What would it mean to invert the questions that reproduce the West as the epicenter of the world? Instead of only investigating how Western travel writing produces the “colonized other,” what features of travel, politics, and knowledge past and present might be brought into view by shifting the theoretical perspective? How, for example, have travel and exploration by Muslims produced and transformed their own sense of self and other, of membership and to which communities? How do journeys by Muslims within and beyond the Dar al-Islam (Abode of Islam) as well as travels by Westerners serve to articulate and transfigure the parameters of home and a scale of the strange and estranging? If the Syrian poet Adonis is right that frontiers can be either walls or windows, where and when do such borders emerge for Muslim and Western travelers and who are the assorted Others that mark them?6 What is the shared knowledge presupposed and reworked by way of practices of translation between familiar and unfamiliar, home and abroad? And what might such itineraries, exposures, and mediations suggest about the scope and scale of moral and political obligations among human beings enmeshed in a dialectic of localism and cosmopolitanism characteristic of membership in communities with fluid and fluctuating boundaries?
To even ask these questions in this way is to beg a series of others, perhaps most obviously what it could possibly mean in these shape-shifting times to invoke “the West,” “non-West,” and “Islam” as if they correspond to stable, fixed, and clear entities. Indeed, to conjure these categories without explanation would reinforce the very essentialism the present inquiry aims to destabilize. The worry about essentialism here is not mere academic cant. Words have power, and whether the opposition is between “the West and the Rest” or the “West and Islam,” the presupposition of two uniform and identifiable entities whose boundaries are clearly demarcated from one another carves up the world in ways that erase fissures within each category and the mutual historical indebtedness between them, not to mention the extensive cross-pollination of the present.7 Such Manicheanism presumes and reinforces a view of the world in which messy, multiple, and interpenetrating histories and identities are pressed into the service of binaries that distort rather than illuminate the political landscape. As this way of seeing the world gains steam, it becomes increasingly difficult to hear and see, for example, all the people and evidence that challenge, complicate, or contradict it. Under these circumstances, such manicheanism becomes a self-fulfilling prophecy, and the attention continually paid to this worldview, even if it is to detail the ways in which it both creates and deforms political life, becomes yet another expression of its scope and power.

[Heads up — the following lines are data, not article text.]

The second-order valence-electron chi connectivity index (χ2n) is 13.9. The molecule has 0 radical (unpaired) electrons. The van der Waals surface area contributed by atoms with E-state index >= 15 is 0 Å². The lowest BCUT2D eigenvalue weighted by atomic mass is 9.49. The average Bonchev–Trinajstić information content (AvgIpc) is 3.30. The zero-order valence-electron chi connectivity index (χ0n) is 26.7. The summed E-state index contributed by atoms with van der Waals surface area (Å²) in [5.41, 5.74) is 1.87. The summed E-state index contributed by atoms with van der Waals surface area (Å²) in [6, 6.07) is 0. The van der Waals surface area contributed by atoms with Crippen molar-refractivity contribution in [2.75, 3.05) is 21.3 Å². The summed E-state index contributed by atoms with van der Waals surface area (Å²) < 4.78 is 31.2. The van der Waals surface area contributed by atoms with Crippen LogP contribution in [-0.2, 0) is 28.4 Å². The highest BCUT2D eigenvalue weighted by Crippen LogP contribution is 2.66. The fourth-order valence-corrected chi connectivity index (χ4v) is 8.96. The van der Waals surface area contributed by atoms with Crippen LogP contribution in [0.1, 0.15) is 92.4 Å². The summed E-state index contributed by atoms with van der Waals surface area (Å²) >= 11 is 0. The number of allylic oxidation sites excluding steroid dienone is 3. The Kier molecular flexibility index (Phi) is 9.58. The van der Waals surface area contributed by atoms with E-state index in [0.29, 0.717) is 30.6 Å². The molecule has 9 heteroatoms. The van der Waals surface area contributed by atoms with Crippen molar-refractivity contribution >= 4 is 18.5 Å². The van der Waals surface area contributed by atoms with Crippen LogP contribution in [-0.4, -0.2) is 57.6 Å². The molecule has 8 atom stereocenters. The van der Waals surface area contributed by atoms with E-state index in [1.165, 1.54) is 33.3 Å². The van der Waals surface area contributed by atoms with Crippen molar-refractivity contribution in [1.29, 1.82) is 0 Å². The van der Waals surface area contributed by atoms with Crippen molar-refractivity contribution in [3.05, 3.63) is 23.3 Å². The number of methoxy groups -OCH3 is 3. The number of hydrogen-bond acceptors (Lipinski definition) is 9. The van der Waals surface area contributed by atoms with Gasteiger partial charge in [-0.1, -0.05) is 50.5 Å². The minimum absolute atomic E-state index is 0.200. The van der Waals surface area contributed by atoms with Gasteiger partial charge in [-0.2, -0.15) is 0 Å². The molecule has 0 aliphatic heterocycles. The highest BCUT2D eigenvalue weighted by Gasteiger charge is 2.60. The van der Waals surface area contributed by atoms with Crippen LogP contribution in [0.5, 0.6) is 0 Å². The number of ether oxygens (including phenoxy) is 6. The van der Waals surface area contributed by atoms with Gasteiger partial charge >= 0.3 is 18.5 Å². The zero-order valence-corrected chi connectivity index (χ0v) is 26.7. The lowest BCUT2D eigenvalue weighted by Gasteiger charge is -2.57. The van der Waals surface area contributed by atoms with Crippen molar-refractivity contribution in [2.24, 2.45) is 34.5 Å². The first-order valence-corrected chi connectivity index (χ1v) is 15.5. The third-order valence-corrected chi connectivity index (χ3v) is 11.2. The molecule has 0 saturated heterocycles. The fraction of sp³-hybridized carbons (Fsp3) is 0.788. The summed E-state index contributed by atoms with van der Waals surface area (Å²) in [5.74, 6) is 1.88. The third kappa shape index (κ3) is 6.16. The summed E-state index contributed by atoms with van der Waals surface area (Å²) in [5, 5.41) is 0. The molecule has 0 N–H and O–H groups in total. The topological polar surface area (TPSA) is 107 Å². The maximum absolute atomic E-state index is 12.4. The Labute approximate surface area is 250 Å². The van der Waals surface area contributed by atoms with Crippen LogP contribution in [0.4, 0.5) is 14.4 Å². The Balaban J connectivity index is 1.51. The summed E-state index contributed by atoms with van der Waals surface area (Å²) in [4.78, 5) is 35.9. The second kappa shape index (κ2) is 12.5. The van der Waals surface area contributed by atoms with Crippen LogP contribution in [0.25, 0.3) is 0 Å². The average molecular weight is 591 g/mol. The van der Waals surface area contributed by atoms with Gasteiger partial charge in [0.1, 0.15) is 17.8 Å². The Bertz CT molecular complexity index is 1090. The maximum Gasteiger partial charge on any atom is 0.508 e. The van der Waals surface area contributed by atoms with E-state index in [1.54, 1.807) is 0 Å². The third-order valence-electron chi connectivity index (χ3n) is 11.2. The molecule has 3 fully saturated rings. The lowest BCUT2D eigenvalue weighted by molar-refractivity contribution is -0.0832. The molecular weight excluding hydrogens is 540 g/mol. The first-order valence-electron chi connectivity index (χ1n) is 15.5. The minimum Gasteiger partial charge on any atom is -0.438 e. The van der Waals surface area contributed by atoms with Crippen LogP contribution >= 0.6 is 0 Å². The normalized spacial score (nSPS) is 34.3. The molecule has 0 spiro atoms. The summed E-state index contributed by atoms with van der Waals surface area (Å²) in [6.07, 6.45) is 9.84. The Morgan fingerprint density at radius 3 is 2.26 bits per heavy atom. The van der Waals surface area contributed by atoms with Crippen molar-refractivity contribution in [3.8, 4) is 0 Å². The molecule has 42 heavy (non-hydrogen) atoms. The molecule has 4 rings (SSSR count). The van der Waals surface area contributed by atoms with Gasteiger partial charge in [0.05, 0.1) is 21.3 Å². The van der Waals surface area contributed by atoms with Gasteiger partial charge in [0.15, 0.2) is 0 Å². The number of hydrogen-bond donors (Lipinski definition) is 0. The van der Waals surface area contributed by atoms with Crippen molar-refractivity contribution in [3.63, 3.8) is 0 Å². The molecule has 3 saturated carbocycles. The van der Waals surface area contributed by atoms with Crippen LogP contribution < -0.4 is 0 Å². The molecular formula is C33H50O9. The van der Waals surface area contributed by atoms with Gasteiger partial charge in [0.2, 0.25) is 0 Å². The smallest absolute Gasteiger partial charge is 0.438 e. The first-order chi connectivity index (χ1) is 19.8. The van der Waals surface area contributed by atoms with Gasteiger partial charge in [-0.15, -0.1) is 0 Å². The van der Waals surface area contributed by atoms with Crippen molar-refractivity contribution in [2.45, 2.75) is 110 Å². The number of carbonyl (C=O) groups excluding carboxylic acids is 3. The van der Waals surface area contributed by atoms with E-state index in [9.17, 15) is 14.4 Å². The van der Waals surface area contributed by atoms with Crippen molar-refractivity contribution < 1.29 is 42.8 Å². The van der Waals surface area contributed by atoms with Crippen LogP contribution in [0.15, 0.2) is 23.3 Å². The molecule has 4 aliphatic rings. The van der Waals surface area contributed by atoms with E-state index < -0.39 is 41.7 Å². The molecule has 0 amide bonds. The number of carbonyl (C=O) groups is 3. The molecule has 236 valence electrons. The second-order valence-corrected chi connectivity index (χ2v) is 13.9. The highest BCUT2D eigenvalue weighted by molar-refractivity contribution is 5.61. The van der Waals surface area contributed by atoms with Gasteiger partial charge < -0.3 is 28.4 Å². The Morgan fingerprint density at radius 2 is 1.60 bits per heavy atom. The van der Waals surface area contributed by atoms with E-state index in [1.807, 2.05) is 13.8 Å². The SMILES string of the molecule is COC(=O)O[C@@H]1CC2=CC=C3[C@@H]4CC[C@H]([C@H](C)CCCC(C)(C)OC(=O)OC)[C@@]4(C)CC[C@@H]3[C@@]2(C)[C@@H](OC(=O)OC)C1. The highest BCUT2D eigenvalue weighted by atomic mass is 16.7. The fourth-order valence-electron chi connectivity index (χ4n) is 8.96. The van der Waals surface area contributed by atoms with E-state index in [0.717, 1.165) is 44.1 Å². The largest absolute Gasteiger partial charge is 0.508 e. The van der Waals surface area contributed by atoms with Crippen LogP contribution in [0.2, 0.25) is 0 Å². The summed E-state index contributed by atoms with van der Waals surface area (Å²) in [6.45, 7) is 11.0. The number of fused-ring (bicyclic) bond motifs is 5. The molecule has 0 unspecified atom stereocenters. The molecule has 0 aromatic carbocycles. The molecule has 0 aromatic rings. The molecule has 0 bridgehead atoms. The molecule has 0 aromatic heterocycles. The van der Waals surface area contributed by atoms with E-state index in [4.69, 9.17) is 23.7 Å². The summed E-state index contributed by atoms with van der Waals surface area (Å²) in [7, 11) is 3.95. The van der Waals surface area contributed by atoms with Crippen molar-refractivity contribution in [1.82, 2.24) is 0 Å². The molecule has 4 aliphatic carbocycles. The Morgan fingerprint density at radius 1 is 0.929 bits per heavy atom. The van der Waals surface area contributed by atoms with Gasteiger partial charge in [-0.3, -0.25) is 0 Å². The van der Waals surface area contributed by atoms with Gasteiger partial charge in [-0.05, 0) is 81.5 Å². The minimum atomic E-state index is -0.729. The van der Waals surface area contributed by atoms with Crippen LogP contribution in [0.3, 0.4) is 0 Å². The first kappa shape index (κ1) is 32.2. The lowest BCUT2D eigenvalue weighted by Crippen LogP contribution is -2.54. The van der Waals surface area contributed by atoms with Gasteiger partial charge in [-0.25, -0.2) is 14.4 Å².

In this context, it becomes politically and intellectually crucial to (again) recall that the West is not a civilization with homogeneous roots and clearly delineated historical and contemporary boundaries. As a geographical marker, it is virtually impossible to pinpoint exactly where the West begins and ends, and this is especially so now that peoples, information, and material goods traverse cultural and national borders at will, creating all kinds of transnational and subnational identities that shift and reconstitute themselves in unpredictable ways. Many suspect that what are defined as Western interests are really only the interests of the most powerful of the developed nations; thus while the West may once have been shorthand for Europe, it is now shorthand for the United States and its global reach.8 The West is also an amalgamation of multiple traditions—the Greek, Roman, Judiac, and Christian to name a few—and has been perpetually influenced by and shaped in terms of other cultures and civilizations.9 Indeed, crucial components of Western intellectual history may not be Western in any meaningful sense at all; as one scholar argues, “the real heirs of Roman civilization were not the chain-mailed knights of the rural West, but the sophisticated Byzantines of Constantinople and the cultivated Arab caliphate of Damascus, both of whom have preserved the Hellenized urban civilization of the antique Mediterranean long after it was destroyed in Europe.”10